Truth is usually stranger than fiction, which explains why there are so many Netflix shows based on real crimes. The streaming giant has enough crime documentaries, movies, and in-depth television series based on actual crimes that you could watch for days and never see the same murder twice. These Netflix true crime shows and movies are utterly captivating—perfect for an afternoon binge-watch.
Mindhunter follows the fictitious FBI agents Holden Ford and Bill Tench as they interview infamous serial killers and collaborate with Dr. Wendy Carr to usher in a new way of investigating crime.
Ford is based on John E. Douglas, an FBI agent and author that interviewed killers featured on the show, such as Richard Speck and Edmund Kemper. Tench is based on Robert K. Ressler, an FBI agent that reportedly coined the term "serial killer." Carr is based on Dr. Ann Wolbert Burgess, who published a study of serial killers in 1988 with Ressler and Douglas.
Who Took Johnny?
Paperboy Johnny Gosch disappeared on September 5, 1982, from his neighborhood in West Des Moines, IA. Police believed Gosch had just run away even though several witnesses mentioned a strange car approaching the boy more than once. For more than 30 years after his disappearance, Gosch's mother Noreen refused to quit searching for the truth about what really happened to her son.
This documentary follows her struggle to deal with local police ignoring her and the possibility that her son was stolen by a sex trafficking ring.
Sister Catherine Cesnik disappeared while out shopping in Baltimore, MD, on November 7, 1969. Her body was found on January 20, 1970. The Keepers investigates her death and explores several incidents that may be related. The search reveals a pattern of sexual abuse at the Catholic school where Cesnik taught that the sister might have threatened to expose. The series explores a confession from a gay neighbor that later committed suicide and gives details on the only living suspect. It also follows a group of women seeking justice for the sexual abuse they suffered at the hands of the people of faith who were supposed to be educating them.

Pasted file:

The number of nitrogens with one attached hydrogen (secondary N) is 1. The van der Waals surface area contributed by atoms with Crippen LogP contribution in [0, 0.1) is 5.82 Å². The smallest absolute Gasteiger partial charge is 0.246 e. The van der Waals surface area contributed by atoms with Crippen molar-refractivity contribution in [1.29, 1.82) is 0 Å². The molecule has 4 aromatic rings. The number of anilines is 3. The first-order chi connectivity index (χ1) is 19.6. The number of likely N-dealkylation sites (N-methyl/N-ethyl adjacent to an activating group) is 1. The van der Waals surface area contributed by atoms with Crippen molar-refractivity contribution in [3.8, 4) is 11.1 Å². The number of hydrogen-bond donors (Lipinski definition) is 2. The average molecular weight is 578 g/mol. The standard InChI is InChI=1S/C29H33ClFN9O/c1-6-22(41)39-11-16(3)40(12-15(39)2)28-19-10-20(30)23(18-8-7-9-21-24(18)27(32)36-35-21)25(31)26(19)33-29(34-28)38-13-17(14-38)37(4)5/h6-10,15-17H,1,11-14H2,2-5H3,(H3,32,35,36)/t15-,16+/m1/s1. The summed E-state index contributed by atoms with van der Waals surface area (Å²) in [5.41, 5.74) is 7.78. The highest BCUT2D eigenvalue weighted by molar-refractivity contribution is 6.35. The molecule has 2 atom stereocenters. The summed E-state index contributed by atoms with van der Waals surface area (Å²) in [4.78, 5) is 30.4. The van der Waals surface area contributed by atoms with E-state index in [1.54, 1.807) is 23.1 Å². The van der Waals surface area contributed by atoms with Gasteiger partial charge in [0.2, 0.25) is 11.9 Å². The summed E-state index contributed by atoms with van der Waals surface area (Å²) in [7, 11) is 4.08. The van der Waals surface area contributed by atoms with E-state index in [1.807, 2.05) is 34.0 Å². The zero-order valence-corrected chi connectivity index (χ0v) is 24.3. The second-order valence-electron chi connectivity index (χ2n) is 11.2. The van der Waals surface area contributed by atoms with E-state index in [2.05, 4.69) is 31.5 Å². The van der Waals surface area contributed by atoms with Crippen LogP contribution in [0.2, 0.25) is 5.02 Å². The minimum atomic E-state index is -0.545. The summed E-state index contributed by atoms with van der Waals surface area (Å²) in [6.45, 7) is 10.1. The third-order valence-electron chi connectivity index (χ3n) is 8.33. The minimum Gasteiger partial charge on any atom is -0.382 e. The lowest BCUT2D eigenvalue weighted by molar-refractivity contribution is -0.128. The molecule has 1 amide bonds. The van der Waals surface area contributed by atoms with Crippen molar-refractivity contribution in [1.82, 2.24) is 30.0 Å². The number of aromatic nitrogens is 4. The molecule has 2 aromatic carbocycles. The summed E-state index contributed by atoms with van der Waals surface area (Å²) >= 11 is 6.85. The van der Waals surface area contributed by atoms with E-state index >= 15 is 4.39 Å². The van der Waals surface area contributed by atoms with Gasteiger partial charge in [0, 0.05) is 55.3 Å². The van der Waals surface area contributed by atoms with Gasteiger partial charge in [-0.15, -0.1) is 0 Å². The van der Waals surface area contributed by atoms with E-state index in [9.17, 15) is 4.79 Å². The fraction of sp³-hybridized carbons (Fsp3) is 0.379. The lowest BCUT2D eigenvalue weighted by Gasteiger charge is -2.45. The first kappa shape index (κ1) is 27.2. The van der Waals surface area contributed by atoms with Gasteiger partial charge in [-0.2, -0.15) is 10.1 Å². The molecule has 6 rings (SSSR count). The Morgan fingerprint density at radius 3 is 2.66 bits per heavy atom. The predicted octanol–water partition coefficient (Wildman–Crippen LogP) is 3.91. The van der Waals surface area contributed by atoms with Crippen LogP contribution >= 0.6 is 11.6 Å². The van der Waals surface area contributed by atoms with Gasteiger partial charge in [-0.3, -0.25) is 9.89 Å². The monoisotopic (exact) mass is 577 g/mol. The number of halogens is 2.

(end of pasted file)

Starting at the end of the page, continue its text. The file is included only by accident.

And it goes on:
On August 28, 2003, a pizza delivery man walked into a bank in Erie, PA, wearing a bomb collar and carrying a shotgun fashioned into a walking cane. He was captured and told police that he had very little time to follow clues to get the bomb collar off his neck before it exploded.
The four-part docuseries Evil Genius delves into unexpected people and places to determine the true mastermind of this infamous heist. It also asks the question: was the pizza delivery man a willing participant or a fall guy?